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Nigeria Air needs approval to take off

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By Abraham Adekunle

The new national airline is yet to take its first flight since logo launch.

The Senate has announced that Nigeria Air cannot take off without the National Assembly having a say on it. This was stated on March 30, 2023, through the Senate’s aviation committee in an interactive session with stakeholders in the industry. Senator Biodun Olujimi, chairman of the committee, reminded the stakeholders that the Minister of Aviation, Hadi Sirika, had given a roadmap for the ministry and promised that the Airline would be launched in December before it would go public.

However, the launch never happened. Yet, the minister suddenly announced that Nigeria Air will go up before May 29th amidst many other issues that are currently affecting the aviation industry. The committee expected the minister to be available to give an answer to these issues based on his last presentation. Senator Olujimi said that there is no way an airline will start operation without the National Assembly being able to verify what is being sold to the public is real and genuine. So far, nothing has been tendered before the National Assembly, he said.

Court injunction had stopped Nigeria Air from operating, says minister.

Sen. Olujimi also noted that the legislative chamber had it on good authority that there was a court injunction involving the Federal Government and local carriers (under the name of Airline Operators of Nigeria) preventing the ministry from going ahead with the national carrier. The minister, who was represented by the permanent secretary of the ministry, Dr. Emmanuel Meribole, told the Senate that the launch of the airline was disrupted by court injunctions. He recalled that the minister had presented a roadmap on how to achieve the Air Nigeria project, but that was without the hindrances posed by the court process.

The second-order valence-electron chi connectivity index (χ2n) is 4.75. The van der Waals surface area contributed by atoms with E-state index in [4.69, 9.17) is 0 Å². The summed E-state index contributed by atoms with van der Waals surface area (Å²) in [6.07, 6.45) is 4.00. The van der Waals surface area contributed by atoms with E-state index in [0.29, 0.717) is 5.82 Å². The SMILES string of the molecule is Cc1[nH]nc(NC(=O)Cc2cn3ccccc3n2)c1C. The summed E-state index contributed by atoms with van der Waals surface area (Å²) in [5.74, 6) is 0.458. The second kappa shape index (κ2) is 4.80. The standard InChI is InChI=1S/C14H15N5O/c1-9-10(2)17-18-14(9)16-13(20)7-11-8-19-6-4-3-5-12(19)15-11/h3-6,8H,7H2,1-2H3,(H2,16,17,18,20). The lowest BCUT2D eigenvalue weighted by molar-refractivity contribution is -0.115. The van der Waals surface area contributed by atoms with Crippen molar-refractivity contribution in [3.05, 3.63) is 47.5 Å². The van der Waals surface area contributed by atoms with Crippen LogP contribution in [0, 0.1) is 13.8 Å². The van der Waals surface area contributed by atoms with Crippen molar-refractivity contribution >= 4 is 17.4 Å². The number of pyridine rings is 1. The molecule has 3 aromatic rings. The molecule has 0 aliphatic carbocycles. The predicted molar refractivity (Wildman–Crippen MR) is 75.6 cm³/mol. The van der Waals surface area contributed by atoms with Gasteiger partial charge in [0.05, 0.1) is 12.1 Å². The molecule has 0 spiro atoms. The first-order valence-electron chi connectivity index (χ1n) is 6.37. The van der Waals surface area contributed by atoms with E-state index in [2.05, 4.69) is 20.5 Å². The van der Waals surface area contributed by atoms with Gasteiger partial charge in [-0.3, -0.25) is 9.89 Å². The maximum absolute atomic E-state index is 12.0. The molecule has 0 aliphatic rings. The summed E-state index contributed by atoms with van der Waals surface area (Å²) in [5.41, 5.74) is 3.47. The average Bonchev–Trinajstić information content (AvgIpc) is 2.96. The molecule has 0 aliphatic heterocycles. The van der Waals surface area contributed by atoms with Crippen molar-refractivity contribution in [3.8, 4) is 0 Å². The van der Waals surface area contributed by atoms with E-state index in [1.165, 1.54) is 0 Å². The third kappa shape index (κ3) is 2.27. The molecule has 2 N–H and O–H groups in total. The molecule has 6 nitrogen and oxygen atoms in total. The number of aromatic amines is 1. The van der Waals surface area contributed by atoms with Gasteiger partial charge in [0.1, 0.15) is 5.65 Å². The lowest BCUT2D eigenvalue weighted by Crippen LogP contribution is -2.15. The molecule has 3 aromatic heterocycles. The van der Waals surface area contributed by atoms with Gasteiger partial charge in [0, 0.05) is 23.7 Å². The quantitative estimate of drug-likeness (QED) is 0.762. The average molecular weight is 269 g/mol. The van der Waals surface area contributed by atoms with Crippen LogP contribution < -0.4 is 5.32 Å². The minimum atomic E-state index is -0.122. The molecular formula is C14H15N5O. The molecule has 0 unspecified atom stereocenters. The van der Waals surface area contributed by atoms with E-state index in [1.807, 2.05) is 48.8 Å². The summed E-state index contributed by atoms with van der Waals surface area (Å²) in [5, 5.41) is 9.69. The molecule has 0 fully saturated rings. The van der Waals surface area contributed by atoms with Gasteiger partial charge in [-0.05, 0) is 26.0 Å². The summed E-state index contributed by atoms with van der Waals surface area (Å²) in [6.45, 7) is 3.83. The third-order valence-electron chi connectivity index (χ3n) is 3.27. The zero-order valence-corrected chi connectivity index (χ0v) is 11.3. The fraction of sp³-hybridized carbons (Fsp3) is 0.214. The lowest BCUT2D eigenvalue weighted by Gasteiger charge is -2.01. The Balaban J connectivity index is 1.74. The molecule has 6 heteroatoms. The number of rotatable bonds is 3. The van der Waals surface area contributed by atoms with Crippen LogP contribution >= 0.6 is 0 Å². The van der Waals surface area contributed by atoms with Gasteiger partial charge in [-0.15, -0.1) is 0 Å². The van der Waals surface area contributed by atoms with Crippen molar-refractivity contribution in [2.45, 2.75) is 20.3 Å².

The government chose the Ethiopian Airline group, which were expected to have 49 percent, the government to have five percent, and other local Investors will get 46 percent of the shares. He said that this mode was chosen because of the former Nigerian Airways that had issues. Instead of the ministry’s expectations to launch the airline, the airlines took the government to court. Meribole revealed that one of the court injunctions was to stop negotiations between the ministry and Ethiopian Airlines pending the conclusion of the matter, but that did not stop other things, such as a master agreement, obtaining an air operator’s certificate, and submitting a list of critical manpower vis-à-vis the manual operation to the Civil Aviation Authority.

Founded in 1958 after the dissolution of the West African Airways Corporation.

Previously, commonly known as Nigeria Airways, was an  airline that was founded in 1958 after the dissolution of the West African Airways Corporation (WAAC). The airline ceased operations in 2003. However, contrary to the now-proposed five percent government ownership, the government owned a majority of the country’s Airways (51 percent) until 1961 when its model was changed to 100 percent shareholding and the airline was made the country’s Flag Carrier.

Nigeria Airways had its heyday in the early 1930s when its fleet consisted of about 30 aircraft. The national airline was plagued by mismanagement, Corruption and overstaffing. At the time of its dissolution, it had total debts of $528 million (which was equivalent to about $777 million in 2021). It had a poor safety record and its operative fleet had reduced to just one aircraft and two leased aircraft. Finally, it was succeeded by Virgin Nigeria and its ground facilities were taken over by Arik Air.

Five years after logo launch, airline yet to take first flight.

Airline name as well as its logo was unveiled at the Farnborough Air Show in the United Kingdom in July 2018. But barely two months after its proposal, the Federal Government announced its suspension on September 19, 2018. Since then, every mention of Nigeria Air has elicited a recall and reliving of how the airline, though thriving at a point, went defunct. So, some have said that the carrier will eventually go the way of Nigeria Airways, possibly after not having taken any flight since inception.


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